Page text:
Alexander String Quartet and Robert Greenberg at St. Johns

SF Performances’ popular concert/lecture series in BerkeleyRobert Greenberg

Our appreciation for music often deepens with knowledge and familiarity. When a top Bay Area string quartet and a top musicologist join forces to combine concert hall with lecture hall, one can be sure of that deeper experience, and such was the case last Saturday, Jan. 11, when the Alexander String Quartet and composer/historian Robert Greenberg teamed up for a morning lecture/performance.

This was the culmination of a four-part series on Benjamin Britten and his contemporaries, titled “In a Time of War,” which began several weeks previously with a brilliant lecture on World War II as the milieu and backdrop of these quartets. This year was also Britten’s centenary, an opportunity to promote this composer Greenberg and the Alexander Quartet, in their latest of many fruitful collaborations thta began 15 years ago in Berkeley.

Greenberg prepared us for two seminal experiences by composers who admired each other, Britten and Dmitri Shostakovich. Neither expected to live beyond the work, as Britten’s heart was giving out and Shostakovich was preparing for suicide (which a watchful friend thankfully averted). As such, each quartet is a last statement of self on the canvas of a difficult life. Shostakovich’s Quartet No. 8 is a hair-raising work of despairing beauty and biting sarcasm, while Britten’s Quartet No. 3, written after a long absence from the quartet form—30 years after his Quartet No. 2—unfolds in an arch whose unearthly capstone mimics Mahler’s harbinger of death, the nightingale, according to Greenberg.

But before immersing us in these last rites, Greenberg, an accessible and salty lecturer, joked about events in his home state, New Jersey, and then bare-knuckled his way into Russian politics.

“School children late to school? Bridge lanes closed? Is this scandal? New Jersey, you’re not what you used to be. Now, Orthodox Jersey Jews sell kidneys from Palestinians… that’s scandal!” He then turned to Russia.

“Art, politics and current events make strange bedfellows… Of 1990’s Russia, journalist David Remnick said, ‘It was Oz.’ To understand Shostakovich, we need to understand his time and place.”

Greenberg went on to describe the chancy life of an artist in Stalinist Russia. Shostakovich was twice denounced, rose to fame, and saw many composer friends shot or imprisoned.  “He survived because he was perceived as the holy village idiot, offering his criticisms to God, rather than to the State.”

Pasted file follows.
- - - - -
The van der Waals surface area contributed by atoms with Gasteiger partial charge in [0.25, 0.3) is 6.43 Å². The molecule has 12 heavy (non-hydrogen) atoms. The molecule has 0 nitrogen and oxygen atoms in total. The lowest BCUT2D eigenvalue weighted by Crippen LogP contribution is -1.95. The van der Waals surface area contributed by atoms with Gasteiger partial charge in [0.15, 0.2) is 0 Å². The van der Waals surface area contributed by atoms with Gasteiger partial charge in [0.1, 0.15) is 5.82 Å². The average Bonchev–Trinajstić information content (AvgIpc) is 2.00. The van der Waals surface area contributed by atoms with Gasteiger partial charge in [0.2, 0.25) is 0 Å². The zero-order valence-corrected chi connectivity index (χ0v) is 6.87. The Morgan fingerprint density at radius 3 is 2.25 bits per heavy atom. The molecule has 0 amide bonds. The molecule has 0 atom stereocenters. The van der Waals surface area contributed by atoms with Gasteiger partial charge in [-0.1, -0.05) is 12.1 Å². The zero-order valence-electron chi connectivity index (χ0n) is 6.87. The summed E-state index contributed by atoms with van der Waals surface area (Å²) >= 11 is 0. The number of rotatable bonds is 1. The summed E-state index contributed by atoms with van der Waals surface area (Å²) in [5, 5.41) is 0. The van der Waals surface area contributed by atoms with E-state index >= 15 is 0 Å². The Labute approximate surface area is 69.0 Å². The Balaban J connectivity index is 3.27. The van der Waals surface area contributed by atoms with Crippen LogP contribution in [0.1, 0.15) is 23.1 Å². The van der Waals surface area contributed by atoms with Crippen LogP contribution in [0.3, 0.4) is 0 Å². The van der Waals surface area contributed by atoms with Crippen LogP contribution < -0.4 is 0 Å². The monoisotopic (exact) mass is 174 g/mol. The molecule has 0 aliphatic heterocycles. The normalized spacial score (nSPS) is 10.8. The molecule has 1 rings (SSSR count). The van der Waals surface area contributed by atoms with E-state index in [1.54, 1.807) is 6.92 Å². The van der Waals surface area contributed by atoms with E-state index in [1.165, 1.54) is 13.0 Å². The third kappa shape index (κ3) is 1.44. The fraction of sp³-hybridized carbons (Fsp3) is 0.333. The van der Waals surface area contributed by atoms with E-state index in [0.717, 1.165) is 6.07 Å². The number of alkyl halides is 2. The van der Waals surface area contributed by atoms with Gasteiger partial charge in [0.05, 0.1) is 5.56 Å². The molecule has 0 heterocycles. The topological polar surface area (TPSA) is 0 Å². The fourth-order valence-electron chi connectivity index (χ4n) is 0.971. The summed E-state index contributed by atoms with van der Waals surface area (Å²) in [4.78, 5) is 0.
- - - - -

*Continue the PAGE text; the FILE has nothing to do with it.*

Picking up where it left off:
Greenberg spoke of the autobiographical essence of the work, which begins with a four-note motif, D, E flat, C, B. In German notation that is DSCH, letters that Dmitri Shostakovich took as his monogram (and DSCH is the title of a journal devoted to the composer). That motif, at times funereal and at times manic, formed the backbone of the quartet, and arrayed over it were quotes from his long career. Shostakovich wrote it in only three days after visiting the devastation of Dresden. “It is dedicated to the memory of the composer,” claimed Greenberg, “Not to the victims of war, as the State claims. He uses passages from his Symphonies and from his 1944 Piano Trio.” 

That quote was from a Klezmer folk song, prominent from cello in the Piano Trio No. 2 and written high in the first violin part for his later Quartet No. 8. “Shostakovich once wrote that Jewish music is laughter through misery and tears. This waltz is a Totentanz, a dance of death. It is a danse macabre.” He then gestured to the ASQ, who played both the earlier slow version and then the manic waltz from the quartet.

“That quotation is as clear as a Saran Wrap toga, my friends.” Greenberg’s own remarks clearly followed that Klezmer recipe, adroit and self-mocking.

Then they performed the work in its entirety. Cellist Sandy Wilson entered with the somber four-note theme, followed by violist Paul Yarbrough and violinists Frederick Lifsitz and Zakarias Grafilo. Each of these musicians brings a hefty sound, creating absolute clarity of line while developing chords of smooth blend and disturbing breadth.

Later came the alarming “knock on the door” motif, three abrupt strokes on the heels of a thinly keening violin. It is the personification of the wolf at the door (or the KGB), with its immediate menace.

The great cellist Mstislav Rostropovich knew both composers, and each wrote cello suites for him. “It was hard to find two such different men,” he once said. “I remember his [Shostakovich’s] deeply tragic sarcasm… and the strength and sincerity of Britten.” Each dedicated works to the other.

After wintry Russian bite, Britten sounded drear as British weather, with long moments of silence and lots of air. Greenberg described the regular reversal of foreground and background as an ingenious lapping quality, much like the waves on Britten’s beloved coastal village of Aldeburgh. Viola and second violin figured prominently, twining and mirroring, as violin and cello offered cryptic comments. The center of the work, the “capstone” according to Greenberg, implied the language of birds and perhaps a transition to a higher plane, while the final movement, “La Serenissima,” featured a disturbing serenity, high and dissonant.

Alexander String QuartetBritten wrote much of this with his left hand, as the once-concert pianist suffered a stroke during heart surgery. Though completely lucid, his health rapidly declined. He was just able to finish this final quartet, which premiered fifteen days after his death.

—Adam Broner

Photo top of Robert Greenberg; below, of the Alexander String Quartet, photos courtesy of SF Performances.